It is unable to take in to consideration bone and muscle mass.
          So it basically generalizes and therfore isn’t ‘proven’ enough to
          base such blatant discrimination on. My son according to BMI is
          obese with a capital ‘O’ but the kid has a 6 pack and trains 3 days a week in TeaKwonDo. Nevermind how effed up it is to evaluate a 5 year old on his weight. That is so dangerous! I know parents restricting healthy fats ( hello? Brain development anyone?) because of crap like this….bahhhhh!

  15. Posted November 23, 2009 at 5:12 am | Permalink

    The chronicle.com link had an interesting comment, something along the lines of, “What’s next, no diploma if you smoke?” If what they’re trying to do is turn a lot of kids who are “borderline obese” into bulimics (or chain-smokers), they couldn’t be doing a better job. But do they really expect all the fat kids to get and stay thin from one PE course? What happens if you take the course and your BMI is still > 30, do they make you keep taking it over and over again, or do they just expel you?

    • Posted November 23, 2009 at 9:48 am | Permalink

      Oh, I guess if you take it, they figure you’ve paid your dues for being fat or whatever.

      But I agree that if they want to potentially make people sick, or else just be really put off of exercising and eating well, this is exactly the way to do it.

  16. Posted November 23, 2009 at 12:25 pm | Permalink

    This policy can’t be critiqued thoroughly without looking at the ableism as well as the fatphobia.

    The quote from the department chair in the article, “a sound mind in a sound body”, is a direct quote – a motto from the eugenics movement of a hundred years ago. It’s terrifying that educators are clinging to that, and using it to inform policy. He says, right out loud (*blink blink*), that he sees it as his professional duty – him, who students have not consulted for advice – to “tell students they’re not healthy”. No, that’s none of his business. None of his business in any way, shape, or form. No student has any responsibility to disclose their health status to him, and no student deserves to be assessed and judged by him.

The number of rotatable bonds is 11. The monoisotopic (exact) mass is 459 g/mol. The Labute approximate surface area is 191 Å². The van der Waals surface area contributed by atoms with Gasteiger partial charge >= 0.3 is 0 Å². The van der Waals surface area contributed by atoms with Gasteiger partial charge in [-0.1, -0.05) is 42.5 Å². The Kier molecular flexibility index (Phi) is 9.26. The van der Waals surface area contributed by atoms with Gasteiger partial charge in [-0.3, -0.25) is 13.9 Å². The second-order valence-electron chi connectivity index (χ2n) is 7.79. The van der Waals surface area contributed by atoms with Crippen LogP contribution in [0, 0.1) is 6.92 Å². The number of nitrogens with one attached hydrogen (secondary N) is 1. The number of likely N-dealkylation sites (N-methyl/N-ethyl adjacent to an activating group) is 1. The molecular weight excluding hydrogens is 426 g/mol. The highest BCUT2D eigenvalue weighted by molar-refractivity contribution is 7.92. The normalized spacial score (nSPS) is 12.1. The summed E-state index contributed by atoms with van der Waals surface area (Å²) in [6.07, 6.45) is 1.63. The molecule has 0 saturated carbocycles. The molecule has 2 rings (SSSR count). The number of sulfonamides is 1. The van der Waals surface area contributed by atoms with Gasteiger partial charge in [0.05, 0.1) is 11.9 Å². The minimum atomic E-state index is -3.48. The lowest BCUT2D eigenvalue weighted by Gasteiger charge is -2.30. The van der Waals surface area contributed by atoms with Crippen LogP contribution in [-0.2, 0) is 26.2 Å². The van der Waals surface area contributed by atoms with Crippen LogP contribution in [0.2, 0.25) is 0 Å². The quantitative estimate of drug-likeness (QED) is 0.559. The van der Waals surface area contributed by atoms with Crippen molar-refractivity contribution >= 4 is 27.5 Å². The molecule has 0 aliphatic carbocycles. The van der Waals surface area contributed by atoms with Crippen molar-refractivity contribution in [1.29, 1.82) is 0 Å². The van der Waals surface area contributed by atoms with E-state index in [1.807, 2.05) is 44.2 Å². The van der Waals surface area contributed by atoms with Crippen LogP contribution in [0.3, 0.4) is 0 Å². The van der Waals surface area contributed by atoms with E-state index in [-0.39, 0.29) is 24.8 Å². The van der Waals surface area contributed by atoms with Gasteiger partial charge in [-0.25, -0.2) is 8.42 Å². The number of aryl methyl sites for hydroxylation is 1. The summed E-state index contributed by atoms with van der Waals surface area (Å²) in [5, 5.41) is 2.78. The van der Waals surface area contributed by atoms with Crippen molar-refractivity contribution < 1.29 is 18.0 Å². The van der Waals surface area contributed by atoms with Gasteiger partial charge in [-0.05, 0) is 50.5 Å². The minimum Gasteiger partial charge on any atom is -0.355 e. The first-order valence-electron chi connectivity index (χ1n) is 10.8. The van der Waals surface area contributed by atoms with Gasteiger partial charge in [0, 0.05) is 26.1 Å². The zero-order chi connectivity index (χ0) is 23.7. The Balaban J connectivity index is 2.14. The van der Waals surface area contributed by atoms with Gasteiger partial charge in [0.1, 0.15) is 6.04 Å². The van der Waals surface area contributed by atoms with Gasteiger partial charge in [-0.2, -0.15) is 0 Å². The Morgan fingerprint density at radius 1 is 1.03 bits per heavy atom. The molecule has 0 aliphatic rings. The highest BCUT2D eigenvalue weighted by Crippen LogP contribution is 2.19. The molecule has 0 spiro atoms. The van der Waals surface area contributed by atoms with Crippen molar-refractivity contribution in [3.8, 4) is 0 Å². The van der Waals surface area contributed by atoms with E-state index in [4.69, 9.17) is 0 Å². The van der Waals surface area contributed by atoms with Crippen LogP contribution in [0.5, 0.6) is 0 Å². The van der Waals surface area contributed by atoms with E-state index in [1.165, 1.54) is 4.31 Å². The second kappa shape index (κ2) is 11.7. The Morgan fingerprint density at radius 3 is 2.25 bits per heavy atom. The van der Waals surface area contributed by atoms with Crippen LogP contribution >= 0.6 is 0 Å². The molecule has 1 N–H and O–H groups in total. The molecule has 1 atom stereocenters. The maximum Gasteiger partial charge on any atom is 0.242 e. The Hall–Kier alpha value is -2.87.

Diet classes are very obviously not appropriate for everyone. (Problems with generic advice have already been identified in this thread; also, how many people with eating disorders are they plonking into these classes, to be compulsorily triggered multiple times per week?)

    In addition, however, exercise classes are not appropriate for everyone either. Recommending “activity” is not appropriate for everyone. I presume people with some disabilities are made to jump through hoops (which cost both money and energy) to get around these compulsory classes. I also fear greatly for those people with certain disabilities for whom off-the-shelf exercise is difficult, impossible, or dangerous who may be caught up in this programme because they don’t have diagnoses (yet/at all/etc), or because their doctors are misinformed about the role of exercise in their condition.

    • Posted November 23, 2009 at 1:05 pm | Permalink

      Yes, thank you very much. You’re right — this needs to be thoroughly analyzed from the perspective of disability.

      We all need to remember that blanket “healthy eating” and “healthy exercise” advice isn’t totally benign stuff. It comes with the potential for complications, and, like any drug, side-effects as well.